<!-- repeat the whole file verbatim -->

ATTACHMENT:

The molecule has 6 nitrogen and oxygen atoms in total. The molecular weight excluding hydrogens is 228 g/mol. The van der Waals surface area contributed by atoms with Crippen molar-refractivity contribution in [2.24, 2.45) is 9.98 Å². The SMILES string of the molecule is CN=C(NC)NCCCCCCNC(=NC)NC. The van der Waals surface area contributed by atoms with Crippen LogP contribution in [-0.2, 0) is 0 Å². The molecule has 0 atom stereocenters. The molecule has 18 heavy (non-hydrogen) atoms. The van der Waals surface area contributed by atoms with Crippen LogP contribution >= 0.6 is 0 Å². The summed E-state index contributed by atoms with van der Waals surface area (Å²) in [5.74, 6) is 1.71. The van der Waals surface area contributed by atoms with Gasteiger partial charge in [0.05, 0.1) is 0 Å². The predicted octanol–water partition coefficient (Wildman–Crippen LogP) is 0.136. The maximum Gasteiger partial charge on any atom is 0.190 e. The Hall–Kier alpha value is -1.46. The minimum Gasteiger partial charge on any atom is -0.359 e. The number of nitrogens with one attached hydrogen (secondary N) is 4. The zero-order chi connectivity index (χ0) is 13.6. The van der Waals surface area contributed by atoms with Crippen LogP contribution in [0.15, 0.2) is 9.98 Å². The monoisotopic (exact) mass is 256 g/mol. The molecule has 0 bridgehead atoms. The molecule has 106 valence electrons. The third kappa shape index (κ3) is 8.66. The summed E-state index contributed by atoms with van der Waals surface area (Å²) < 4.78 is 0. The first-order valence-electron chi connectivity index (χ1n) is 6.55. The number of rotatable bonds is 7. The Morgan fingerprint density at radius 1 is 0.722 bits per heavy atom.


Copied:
The molecule has 6 nitrogen and oxygen atoms in total. The molecular weight excluding hydrogens is 228 g/mol. The van der Waals surface area contributed by atoms with Crippen molar-refractivity contribution in [2.24, 2.45) is 9.98 Å². The SMILES string of the molecule is CN=C(NC)NCCCCCCNC(=NC)NC. The van der Waals surface area contributed by atoms with Crippen LogP contribution in [-0.2, 0) is 0 Å². The molecule has 0 atom stereocenters. The molecule has 18 heavy (non-hydrogen) atoms. The van der Waals surface area contributed by atoms with Crippen LogP contribution >= 0.6 is 0 Å². The summed E-state index contributed by atoms with van der Waals surface area (Å²) in [5.74, 6) is 1.71. The van der Waals surface area contributed by atoms with Gasteiger partial charge in [0.05, 0.1) is 0 Å². The predicted octanol–water partition coefficient (Wildman–Crippen LogP) is 0.136. The maximum Gasteiger partial charge on any atom is 0.190 e. The Hall–Kier alpha value is -1.46. The minimum Gasteiger partial charge on any atom is -0.359 e. The number of nitrogens with one attached hydrogen (secondary N) is 4. The zero-order chi connectivity index (χ0) is 13.6. The van der Waals surface area contributed by atoms with Crippen LogP contribution in [0.15, 0.2) is 9.98 Å². The monoisotopic (exact) mass is 256 g/mol. The molecule has 0 bridgehead atoms. The molecule has 106 valence electrons. The third kappa shape index (κ3) is 8.66. The summed E-state index contributed by atoms with van der Waals surface area (Å²) < 4.78 is 0. The first-order valence-electron chi connectivity index (χ1n) is 6.55. The number of rotatable bonds is 7. The Morgan fingerprint density at radius 1 is 0.722 bits per heavy atom.